"This announcement is a win for Java because it brings the community together," said Mike Milinkovich, executive director of the Eclipse Foundation. "Having both Oracle and IBM directly involved in evolving the platform can only help increase the pace of innovation. It will be interesting to see which other major players in the Java ecosystem may be enticed aboard as well."

Moreover, "I also think that this announcement will be good for the Eclipse community as well. First, generally speaking, what is good for Java is good for Eclipse. That which expands Java's adoption and momentum helps us. Second, IBM and Oracle are the two largest supporters of Eclipse in terms of active committers on Eclipse projects. Seeing them increasing their collaboration at OpenJDK bodes well for future community collaborations across the board."

Al Hilwa, program director for applications development software at IDC, told eWEEK:

"To me this is about developer mind-share around Java. It shows that Oracle is not alone in trying to evolve Java more aggressively, perhaps making changes to the JCP process. It shows that the two biggest players in Java are on board with respect to the future. It is about the road map going forward which finally begins to show some realistic planning in trying to get the capabilities out in two waves. Java is under threat of both stagnation and fragmentation. The more vendors pull together working to the resolution of these problems the better. Here we see the two biggest ones showing that they get these threats and since their businesses depend on it and so does the livelihood of millions of developers, they are going to take action to push through some changes in the language and potentially even fixing the broken and over-politicized JCP process."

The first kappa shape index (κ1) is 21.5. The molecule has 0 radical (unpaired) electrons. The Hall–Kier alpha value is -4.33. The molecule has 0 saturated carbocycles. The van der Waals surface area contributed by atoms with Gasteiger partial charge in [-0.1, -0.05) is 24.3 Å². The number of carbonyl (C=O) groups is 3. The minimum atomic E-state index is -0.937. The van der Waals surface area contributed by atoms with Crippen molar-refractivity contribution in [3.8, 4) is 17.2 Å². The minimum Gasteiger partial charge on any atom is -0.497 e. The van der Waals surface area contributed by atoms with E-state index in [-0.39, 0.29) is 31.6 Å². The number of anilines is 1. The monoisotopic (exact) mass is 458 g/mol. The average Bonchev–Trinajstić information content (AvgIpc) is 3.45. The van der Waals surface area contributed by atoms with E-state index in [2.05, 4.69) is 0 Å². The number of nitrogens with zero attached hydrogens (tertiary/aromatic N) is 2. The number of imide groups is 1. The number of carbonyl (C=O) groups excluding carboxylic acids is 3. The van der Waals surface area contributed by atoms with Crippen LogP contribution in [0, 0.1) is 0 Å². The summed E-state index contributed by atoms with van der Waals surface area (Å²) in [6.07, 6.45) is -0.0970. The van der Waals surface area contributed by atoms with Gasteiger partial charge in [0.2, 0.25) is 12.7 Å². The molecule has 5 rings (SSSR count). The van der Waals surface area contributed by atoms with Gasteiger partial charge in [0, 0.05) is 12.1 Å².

Mik Kersten, CEO of Tasktop Technologies and creator of the Java-based Eclipse Mylyn project, said, "Following disappointments around this year's JavaOne conference, developer discussions often landed on the question of a Java fork. For those concerned about the fragmentation that a fork would cause, this announcement sends an important signal of Open JDK becoming the open-source future of vendor collaboration around Java. IBM has brought about some of the key developments that helped Java succeed, such as the initial contribution of the Eclipse IDE. With the resources of Oracle and the innovation of IBM focused on Open JDK, Java developers and adopters alike are getting a new level of assurance that the multivendor ecosystem that has Java will continue to thrive. [The remaining question is the health of the JCP.]"




 
 
 
 
Darryl K. Taft covers the development tools and developer-related issues beat from his office in Baltimore. He has more than 10 years of experience in the business and is always looking for the next scoop. Taft is a member of the Association for Computing Machinery (ACM) and was named 'one of the most active middleware reporters in the world' by The Middleware Co. He also has his own card in the 'Who's Who in Enterprise Java' deck.